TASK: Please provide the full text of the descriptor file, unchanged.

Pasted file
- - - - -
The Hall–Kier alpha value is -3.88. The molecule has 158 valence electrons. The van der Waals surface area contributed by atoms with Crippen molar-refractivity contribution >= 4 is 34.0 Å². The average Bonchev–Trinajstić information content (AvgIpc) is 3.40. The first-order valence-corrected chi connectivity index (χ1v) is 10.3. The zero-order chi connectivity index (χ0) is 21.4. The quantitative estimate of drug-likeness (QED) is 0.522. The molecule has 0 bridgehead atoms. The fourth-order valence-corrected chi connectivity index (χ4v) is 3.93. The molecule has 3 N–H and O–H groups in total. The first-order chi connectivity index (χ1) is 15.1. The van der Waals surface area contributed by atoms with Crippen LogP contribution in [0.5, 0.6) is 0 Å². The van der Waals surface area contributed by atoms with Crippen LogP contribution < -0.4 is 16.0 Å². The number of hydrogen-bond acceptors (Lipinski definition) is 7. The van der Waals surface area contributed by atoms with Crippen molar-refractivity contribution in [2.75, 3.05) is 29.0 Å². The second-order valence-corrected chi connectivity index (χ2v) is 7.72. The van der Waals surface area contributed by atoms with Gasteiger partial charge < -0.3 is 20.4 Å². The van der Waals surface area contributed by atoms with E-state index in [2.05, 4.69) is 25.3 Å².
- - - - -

The Hall–Kier alpha value is -3.88. The molecule has 158 valence electrons. The van der Waals surface area contributed by atoms with Crippen molar-refractivity contribution >= 4 is 34.0 Å². The average Bonchev–Trinajstić information content (AvgIpc) is 3.40. The first-order valence-corrected chi connectivity index (χ1v) is 10.3. The zero-order chi connectivity index (χ0) is 21.4. The quantitative estimate of drug-likeness (QED) is 0.522. The molecule has 0 bridgehead atoms. The fourth-order valence-corrected chi connectivity index (χ4v) is 3.93. The molecule has 3 N–H and O–H groups in total. The first-order chi connectivity index (χ1) is 15.1. The van der Waals surface area contributed by atoms with Crippen LogP contribution in [0.5, 0.6) is 0 Å². The van der Waals surface area contributed by atoms with Crippen LogP contribution < -0.4 is 16.0 Å². The number of hydrogen-bond acceptors (Lipinski definition) is 7. The van der Waals surface area contributed by atoms with Crippen molar-refractivity contribution in [2.75, 3.05) is 29.0 Å². The second-order valence-corrected chi connectivity index (χ2v) is 7.72. The van der Waals surface area contributed by atoms with Gasteiger partial charge < -0.3 is 20.4 Å². The van der Waals surface area contributed by atoms with E-state index in [2.05, 4.69) is 25.3 Å².